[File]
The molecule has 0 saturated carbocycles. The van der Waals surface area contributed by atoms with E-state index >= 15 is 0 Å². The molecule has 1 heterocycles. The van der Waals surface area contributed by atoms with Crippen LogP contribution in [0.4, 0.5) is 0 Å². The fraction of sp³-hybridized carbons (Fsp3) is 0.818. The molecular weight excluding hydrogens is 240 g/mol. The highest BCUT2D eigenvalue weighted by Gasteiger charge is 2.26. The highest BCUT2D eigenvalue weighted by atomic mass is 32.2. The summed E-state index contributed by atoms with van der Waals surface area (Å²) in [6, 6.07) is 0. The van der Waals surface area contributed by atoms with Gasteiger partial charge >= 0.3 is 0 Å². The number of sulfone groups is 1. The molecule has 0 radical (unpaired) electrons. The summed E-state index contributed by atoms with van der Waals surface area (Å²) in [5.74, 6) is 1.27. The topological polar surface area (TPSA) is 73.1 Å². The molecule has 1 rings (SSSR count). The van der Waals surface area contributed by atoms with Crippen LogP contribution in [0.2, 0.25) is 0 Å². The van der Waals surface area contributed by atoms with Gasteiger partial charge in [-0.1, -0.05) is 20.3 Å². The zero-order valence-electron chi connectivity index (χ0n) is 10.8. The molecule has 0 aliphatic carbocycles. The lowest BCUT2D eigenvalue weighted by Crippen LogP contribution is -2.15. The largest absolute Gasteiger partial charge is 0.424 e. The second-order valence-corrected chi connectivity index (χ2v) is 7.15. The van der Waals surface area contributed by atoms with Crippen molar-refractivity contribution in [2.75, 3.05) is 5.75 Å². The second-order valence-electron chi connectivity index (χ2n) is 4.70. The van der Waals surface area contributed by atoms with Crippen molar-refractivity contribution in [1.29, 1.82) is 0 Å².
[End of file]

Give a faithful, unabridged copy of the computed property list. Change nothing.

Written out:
The molecule has 0 saturated carbocycles. The van der Waals surface area contributed by atoms with E-state index >= 15 is 0 Å². The molecule has 1 heterocycles. The van der Waals surface area contributed by atoms with Crippen LogP contribution in [0.4, 0.5) is 0 Å². The fraction of sp³-hybridized carbons (Fsp3) is 0.818. The molecular weight excluding hydrogens is 240 g/mol. The highest BCUT2D eigenvalue weighted by Gasteiger charge is 2.26. The highest BCUT2D eigenvalue weighted by atomic mass is 32.2. The summed E-state index contributed by atoms with van der Waals surface area (Å²) in [6, 6.07) is 0. The van der Waals surface area contributed by atoms with Gasteiger partial charge >= 0.3 is 0 Å². The number of sulfone groups is 1. The molecule has 0 radical (unpaired) electrons. The summed E-state index contributed by atoms with van der Waals surface area (Å²) in [5.74, 6) is 1.27. The topological polar surface area (TPSA) is 73.1 Å². The molecule has 1 rings (SSSR count). The van der Waals surface area contributed by atoms with Crippen LogP contribution in [0.2, 0.25) is 0 Å². The van der Waals surface area contributed by atoms with Gasteiger partial charge in [-0.1, -0.05) is 20.3 Å². The zero-order valence-electron chi connectivity index (χ0n) is 10.8. The molecule has 0 aliphatic carbocycles. The lowest BCUT2D eigenvalue weighted by Crippen LogP contribution is -2.15. The largest absolute Gasteiger partial charge is 0.424 e. The second-order valence-corrected chi connectivity index (χ2v) is 7.15. The van der Waals surface area contributed by atoms with Crippen molar-refractivity contribution in [2.75, 3.05) is 5.75 Å². The second-order valence-electron chi connectivity index (χ2n) is 4.70. The van der Waals surface area contributed by atoms with Crippen molar-refractivity contribution in [1.29, 1.82) is 0 Å².